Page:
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February 11   -   Meeting in Music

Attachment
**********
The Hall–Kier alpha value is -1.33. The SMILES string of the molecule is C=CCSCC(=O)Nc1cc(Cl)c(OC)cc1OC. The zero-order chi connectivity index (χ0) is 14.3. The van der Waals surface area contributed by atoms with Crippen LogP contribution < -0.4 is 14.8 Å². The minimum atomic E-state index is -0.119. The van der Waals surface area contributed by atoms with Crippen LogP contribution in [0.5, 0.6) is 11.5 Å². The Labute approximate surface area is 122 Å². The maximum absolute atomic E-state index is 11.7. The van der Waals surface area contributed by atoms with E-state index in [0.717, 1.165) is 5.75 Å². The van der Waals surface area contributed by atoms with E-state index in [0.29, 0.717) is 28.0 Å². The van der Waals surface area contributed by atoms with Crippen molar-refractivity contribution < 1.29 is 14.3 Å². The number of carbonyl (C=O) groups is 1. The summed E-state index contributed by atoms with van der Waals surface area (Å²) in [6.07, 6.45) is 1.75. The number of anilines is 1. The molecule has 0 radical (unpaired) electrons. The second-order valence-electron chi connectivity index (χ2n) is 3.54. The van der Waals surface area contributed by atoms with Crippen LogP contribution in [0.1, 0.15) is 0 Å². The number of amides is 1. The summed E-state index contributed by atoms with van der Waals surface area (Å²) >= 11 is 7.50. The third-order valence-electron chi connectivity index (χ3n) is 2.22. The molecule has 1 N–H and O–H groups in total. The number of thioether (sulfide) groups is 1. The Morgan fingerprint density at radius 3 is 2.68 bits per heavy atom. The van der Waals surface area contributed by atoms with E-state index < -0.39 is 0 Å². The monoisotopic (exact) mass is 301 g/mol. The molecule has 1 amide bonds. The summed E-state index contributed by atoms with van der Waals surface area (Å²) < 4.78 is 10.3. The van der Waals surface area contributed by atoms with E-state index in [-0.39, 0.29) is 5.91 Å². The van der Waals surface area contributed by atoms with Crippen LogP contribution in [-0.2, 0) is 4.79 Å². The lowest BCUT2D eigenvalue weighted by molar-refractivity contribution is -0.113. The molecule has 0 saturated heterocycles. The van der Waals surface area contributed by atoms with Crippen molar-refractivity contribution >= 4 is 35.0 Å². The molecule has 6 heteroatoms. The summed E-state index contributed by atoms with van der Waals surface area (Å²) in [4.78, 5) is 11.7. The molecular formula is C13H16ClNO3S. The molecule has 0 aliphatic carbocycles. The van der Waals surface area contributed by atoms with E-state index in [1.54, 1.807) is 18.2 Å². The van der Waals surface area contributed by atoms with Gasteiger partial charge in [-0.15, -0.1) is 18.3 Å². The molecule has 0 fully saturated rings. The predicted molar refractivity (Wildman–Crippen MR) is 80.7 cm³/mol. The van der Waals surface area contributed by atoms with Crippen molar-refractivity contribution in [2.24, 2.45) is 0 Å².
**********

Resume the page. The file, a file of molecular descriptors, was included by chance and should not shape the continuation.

Richard Strauss: Vier letzte Lieder; Die heiligen drei Könige aus Morgenland; Letzte Szene aus Cappriccio; Metamorphosen – Anna Tomowa-Sintow; Berliner Philharmoniker; Herbert von Karajan 1 CD | EAC Rip | 344 MB, 3% recovery | FLAC+LOG+Cue | Complete scans | DGG 445 600-2GMA Karajan gives his soprano incandescent support and the playing, needless to say, is superb. This is a 'must' for all Straussians, and surely for many others. - Alan Blyth, Gramophone On this CD: Richard Strauss: 1.- 4. Vier Letzte Lieder 5.  Sechs Lieder, op. 56 - 6. Die heiligen drei Könige aus Morgenland 6. Capriccio, op. 85 - Letzte Szene – Mondscheinmusik 7. Capriccio, op. 85 - Kein andres, das mir so im Herzen loht 8. Metamorphosen – Studie für 23 Solostreicher It must be infuriating for the collector who may have just acquired one of the above-listed versions of the Four Last Songs now to be told that maybe he should have waited for this new one. But I have to say that the new performance seems to me even closer an ideal than any of the other three. In Lieder on record (CUP) out this month, Michael Kennedy makes out a strong case for Karajan's previous recording with Gundula Janowitz (DG 2530 368, 12/74—nla) commenting that she has the "Straussian voice par excellence, carrying in its tone and timbre echoes of Strauss opera heroines". Precisely the same can be said of Tomowa-Sintow and, like Janowitz, she captures the "sensuous overtones" in the passage starting "Und die Seele" in the third song. Indeed, I find her altogether more communicative than Janowitz and perhaps even more lovely in tone, more vibrant and appealing. Her closest rival in that respect among available versions is Te Kanawa on CBS, but somehow Dame Kiri is less idiomatic, more cautious in her rapture. Another relevant comparison both between the earlier Karajan and the current readings is in the matter of speeds. I was astonished to find that in almost every case Karajan is a good deal swifter than his rivals and his earlier self except in the final song where the speed is virtually the same. That is all gain and gives these pieces an added urgency, less of the portentousness and self-regard that is found on the Norman/Masur Philips recording, which has certainly worn less well than I expected. The voice is beautifully recorded, but the orchestra sometimes has that curious digital feeling of being in a no-man's-land, though the playing itself is glorious. As an interpretation the Karajan comes nearest to the Tennstedt (EMI), both glowingly tense. I would not be without either, specially as Popp is a mite more spontaneous than Tomowa-Sintow, though not so full and creamy in tone. By comparison with either, the Marton/Davis is nowhere, the CD issue not altering my views at all, but offering an orchestral rarity in the fragment from Die Liebe der Danae. If you needed convincing that you must have the new DG disc, the coupling would decide the matter, for the closing scene from Capriccio provides the ideal partner to the Four Last Songs, with Die heiligen drei Konige as a light buffer between the two serious works. The only other recent version of the Four Last Songs coupled with the Capriccio closing scene is that by Soderstrom, recently reissued by EMI Eminence at budget price (EMX412091-1, 8/78—LP only). Palpitating as Soderstrom may be as Countess Madeleine, Salzburg's reigning soprano in that role seems to me to surpass her here in terms of voluptuous tone, and the two sopranos are certainly equals in suggesting the difficulty of the choice between poet and composer and the obvious feelings the Countess has for both, the passage beginning "Du wirst geliebt" having erotic overtones here. Karajan gives his soprano incandescent support and the playing, needless to say, is superb. This is a 'must' for all Straussians, and surely for many others.' Alan Blyth, Gramophone

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